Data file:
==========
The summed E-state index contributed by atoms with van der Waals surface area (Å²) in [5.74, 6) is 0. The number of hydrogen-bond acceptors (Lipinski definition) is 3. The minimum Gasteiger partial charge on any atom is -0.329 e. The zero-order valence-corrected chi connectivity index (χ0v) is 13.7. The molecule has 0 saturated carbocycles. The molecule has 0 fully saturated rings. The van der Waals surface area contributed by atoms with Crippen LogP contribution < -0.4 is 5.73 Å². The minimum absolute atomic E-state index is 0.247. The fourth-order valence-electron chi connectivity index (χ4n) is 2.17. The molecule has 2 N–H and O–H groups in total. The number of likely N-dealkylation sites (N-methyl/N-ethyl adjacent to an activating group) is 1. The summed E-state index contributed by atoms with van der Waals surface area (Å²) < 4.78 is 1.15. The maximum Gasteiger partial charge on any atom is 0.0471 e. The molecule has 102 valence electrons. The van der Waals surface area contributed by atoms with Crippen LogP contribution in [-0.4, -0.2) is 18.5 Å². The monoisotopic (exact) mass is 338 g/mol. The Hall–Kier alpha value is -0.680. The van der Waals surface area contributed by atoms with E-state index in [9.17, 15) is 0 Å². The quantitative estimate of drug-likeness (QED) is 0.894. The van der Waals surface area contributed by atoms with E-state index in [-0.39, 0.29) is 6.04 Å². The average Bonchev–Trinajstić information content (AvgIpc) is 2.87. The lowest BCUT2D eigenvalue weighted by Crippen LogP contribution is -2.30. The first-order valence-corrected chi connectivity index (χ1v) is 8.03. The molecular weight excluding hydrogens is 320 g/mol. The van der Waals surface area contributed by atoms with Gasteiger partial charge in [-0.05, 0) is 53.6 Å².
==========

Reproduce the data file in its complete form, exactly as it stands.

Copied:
The summed E-state index contributed by atoms with van der Waals surface area (Å²) in [5.74, 6) is 0. The number of hydrogen-bond acceptors (Lipinski definition) is 3. The minimum Gasteiger partial charge on any atom is -0.329 e. The zero-order valence-corrected chi connectivity index (χ0v) is 13.7. The molecule has 0 saturated carbocycles. The molecule has 0 fully saturated rings. The van der Waals surface area contributed by atoms with Crippen LogP contribution < -0.4 is 5.73 Å². The minimum absolute atomic E-state index is 0.247. The fourth-order valence-electron chi connectivity index (χ4n) is 2.17. The molecule has 2 N–H and O–H groups in total. The number of likely N-dealkylation sites (N-methyl/N-ethyl adjacent to an activating group) is 1. The summed E-state index contributed by atoms with van der Waals surface area (Å²) < 4.78 is 1.15. The maximum Gasteiger partial charge on any atom is 0.0471 e. The molecule has 102 valence electrons. The van der Waals surface area contributed by atoms with Crippen LogP contribution in [-0.4, -0.2) is 18.5 Å². The monoisotopic (exact) mass is 338 g/mol. The Hall–Kier alpha value is -0.680. The van der Waals surface area contributed by atoms with E-state index in [9.17, 15) is 0 Å². The quantitative estimate of drug-likeness (QED) is 0.894. The van der Waals surface area contributed by atoms with E-state index in [-0.39, 0.29) is 6.04 Å². The average Bonchev–Trinajstić information content (AvgIpc) is 2.87. The lowest BCUT2D eigenvalue weighted by Crippen LogP contribution is -2.30. The first-order valence-corrected chi connectivity index (χ1v) is 8.03. The molecular weight excluding hydrogens is 320 g/mol. The van der Waals surface area contributed by atoms with Gasteiger partial charge in [-0.05, 0) is 53.6 Å².